I Think It’s The Hair

I recently had a conversation with a friend about the reason some women come out as gay, lesbian, or bisexual and almost immediately decide to cut off all their hair. For example:

Jenny from the L Word Season 1 (Before the haircut)

Jenny from the L Word Season 2 (After the haircut)

The only thing that came to mind was the character, Jenny Schecter [pictured in the images above], from the L Word. I imagined the episode when Jenny [a straight girl who moved to West Hollywood from the midwest realizing she prefers a relationship with a woman opposed to an engagement to her long time boyfriend Tim] is having an intimate conversation with one of her new roommates, Mark.

Mark pulls Jenny aside by the pool and asks [referring to Shane, Alice and a few others], “Those girls, they’re all gay, right?” Jenny acknowledges that yes, they pretty much are and goes on to ask about what Mark thinks about her sexual orientation. The conversation continues:

  • Mark: If I saw you at a bar I would assume you were straight.
  • Jenny: Mmm hmm.
  • Mark: But that doesn’t mean anything.
  • Jenny: No it doesn’t.
  • Mark: You never know these days.
  • Jenny: No you don’t. Except you knew they were. Right?
  • Mark: That’s true.
  • Jenny: So what do you think it is?
  • Mark: I don’t know. I’d say it has something to do with their attitude. It’s not that they’re masculine or anything, cuz actually some of them are pretty feminine… They have these haircuts, these very cool haircuts [quiet laughter]. Don’t get me wrong. It’s obviously more than a haircut [laughter], but no it’s true. It’s something that they exude…

At the end of the episode Jenny sits alone, quietly in the kitchen. Eventually she asks Shane [her gay female roommate and friend, who is also a hairdresser] to cut her hair. Shane asks her if she’s sure and Jenny responds, “Yeah. I just feel like I need to change.” Shane kneels down in front of Jenny. They exchange an enduring and empathetic glance, symbolizing the realization that somehow Jenny has decided: I’m gay.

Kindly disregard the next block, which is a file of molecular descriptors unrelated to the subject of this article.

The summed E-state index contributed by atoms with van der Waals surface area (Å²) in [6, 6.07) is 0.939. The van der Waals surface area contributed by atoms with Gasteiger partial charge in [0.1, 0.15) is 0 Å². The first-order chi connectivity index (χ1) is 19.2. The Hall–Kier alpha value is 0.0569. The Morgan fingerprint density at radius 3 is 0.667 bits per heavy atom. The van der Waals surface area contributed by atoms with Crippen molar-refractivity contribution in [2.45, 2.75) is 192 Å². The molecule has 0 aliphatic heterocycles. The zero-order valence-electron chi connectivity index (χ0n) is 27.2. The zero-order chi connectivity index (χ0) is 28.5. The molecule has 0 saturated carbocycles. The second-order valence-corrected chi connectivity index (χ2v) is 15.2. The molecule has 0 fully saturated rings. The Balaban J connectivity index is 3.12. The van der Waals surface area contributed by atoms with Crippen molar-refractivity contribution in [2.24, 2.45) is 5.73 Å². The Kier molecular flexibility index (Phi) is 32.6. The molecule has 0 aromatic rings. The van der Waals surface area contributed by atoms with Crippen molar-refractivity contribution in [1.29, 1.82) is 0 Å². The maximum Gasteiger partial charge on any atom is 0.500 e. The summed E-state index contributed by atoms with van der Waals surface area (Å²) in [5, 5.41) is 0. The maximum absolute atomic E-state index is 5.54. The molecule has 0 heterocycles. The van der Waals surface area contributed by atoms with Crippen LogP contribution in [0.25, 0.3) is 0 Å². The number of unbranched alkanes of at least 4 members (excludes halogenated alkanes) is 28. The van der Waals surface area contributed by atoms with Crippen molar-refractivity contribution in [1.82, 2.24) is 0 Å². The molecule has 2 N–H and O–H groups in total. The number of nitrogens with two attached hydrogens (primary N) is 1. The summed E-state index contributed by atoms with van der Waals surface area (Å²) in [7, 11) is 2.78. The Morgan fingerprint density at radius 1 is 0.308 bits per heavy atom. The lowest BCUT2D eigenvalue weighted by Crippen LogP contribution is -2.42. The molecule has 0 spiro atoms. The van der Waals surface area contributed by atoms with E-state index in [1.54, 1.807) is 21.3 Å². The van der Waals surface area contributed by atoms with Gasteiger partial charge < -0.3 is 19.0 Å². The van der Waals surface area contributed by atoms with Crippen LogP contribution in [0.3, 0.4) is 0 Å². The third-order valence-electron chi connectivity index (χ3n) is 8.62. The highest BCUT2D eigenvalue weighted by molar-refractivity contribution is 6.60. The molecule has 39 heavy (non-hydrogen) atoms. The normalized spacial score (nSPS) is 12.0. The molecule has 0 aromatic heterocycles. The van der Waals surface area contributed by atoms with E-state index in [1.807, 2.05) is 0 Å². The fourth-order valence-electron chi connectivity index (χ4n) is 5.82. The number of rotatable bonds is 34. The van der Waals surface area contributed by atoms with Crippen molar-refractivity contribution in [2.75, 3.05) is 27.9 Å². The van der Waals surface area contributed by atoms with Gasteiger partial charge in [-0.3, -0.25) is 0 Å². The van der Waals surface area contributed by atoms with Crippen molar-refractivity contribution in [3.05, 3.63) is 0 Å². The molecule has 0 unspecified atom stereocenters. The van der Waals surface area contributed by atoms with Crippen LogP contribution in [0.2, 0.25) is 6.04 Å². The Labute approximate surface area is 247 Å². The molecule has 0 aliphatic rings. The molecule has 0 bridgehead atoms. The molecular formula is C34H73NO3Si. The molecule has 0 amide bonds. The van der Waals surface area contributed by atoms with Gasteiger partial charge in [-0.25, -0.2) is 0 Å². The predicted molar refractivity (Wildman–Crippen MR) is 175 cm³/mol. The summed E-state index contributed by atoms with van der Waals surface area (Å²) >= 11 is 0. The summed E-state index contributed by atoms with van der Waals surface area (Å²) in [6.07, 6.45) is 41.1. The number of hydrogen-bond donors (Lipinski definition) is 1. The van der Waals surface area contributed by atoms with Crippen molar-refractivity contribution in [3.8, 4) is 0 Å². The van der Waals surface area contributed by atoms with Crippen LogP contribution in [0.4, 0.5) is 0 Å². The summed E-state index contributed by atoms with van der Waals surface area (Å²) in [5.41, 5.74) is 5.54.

In a time where America has only recently overcome Don’t Ask Don’t Tell, the EEOC (Equal Employment Opportunity Commission) has yet to include sexual orientation as a protected class, and marriage equality is up for debate at the United States Supreme Court, women who come out as gay or lesbian will undoubtedly endure personal and professional hardship related to sexual orientation.

Many people don’t want to [or don’t care to] face the harsh reality that gay, lesbian and transgender people are fired, harassed and discriminated against in the workplace every day. About nine months ago PolicyMic reported on 5 People Who Were Fired for Being Gay and the 29 States Where That is Still Legal. Among them is a former management analyst, Peter TerVeer, for the Library of Congress who alleges that he was fired and harassed based on sexual orientation.

PolicyMic reported that TerVeer received “emails in 2009 from his boss referencing bible passages that speak against homosexuality, and that ‘he stated that as a homosexual I could never succeed because it was against God’s law.'”

And what about Rene Portland? The former coach of the Penn State girl’s basketball team, whose training rules consisted of “no drugs, no drinking and no lesbians,” damaged young [lesbian] athletes’ lives for decades until her resignation in 2007.

What if you could be killed because your gay? According to the International Lesbian, Gay, Bisexual, Trans and Intersex Association (ILGA), gay relationships are punishable by death in Iran. See the ILGA map below that details other countries where just being gay is against the law.

ILGA map indicating countries where male to male relationships are illegal

ILGA map indicating countries where male to male relationships are illegal

Women who identify as gay or lesbian are confronted with these terrible truths every time they step outside. Even if she never faces controversy in the form of technical discrimination, she will at one point turn on the news to hear her identity described as a hot button political issue, a lifestyle choice, immoral, unnatural or against God’s will.

So, maybe the haircut is a public statement that acknowledges: “Fuck it. I know what I’m in for.”

And who can blame her?

Does she need to opt for a shorter hairstyle to become an out lesbian? No, and I would argue that most women do not. But maybe it isn’t the haircut itself, but rather what the haircut represents. There is long and difficult journey ahead for women who choose to step [or jump] out of the closet and the haircut is just one symbol of a woman’s final decision to face that battle openly, honestly and courageously. 

Chopping of her locks can be the physical manifestation of the ultimate realization that her life isn’t going to go as her family, or even as she, expected.

Perhaps the explanation for the haircut isn’t as simple as someone cutting off her hair to declare allegiance to LGBT culture, but more precisely a symbol of someone declaring allegiance to herself.

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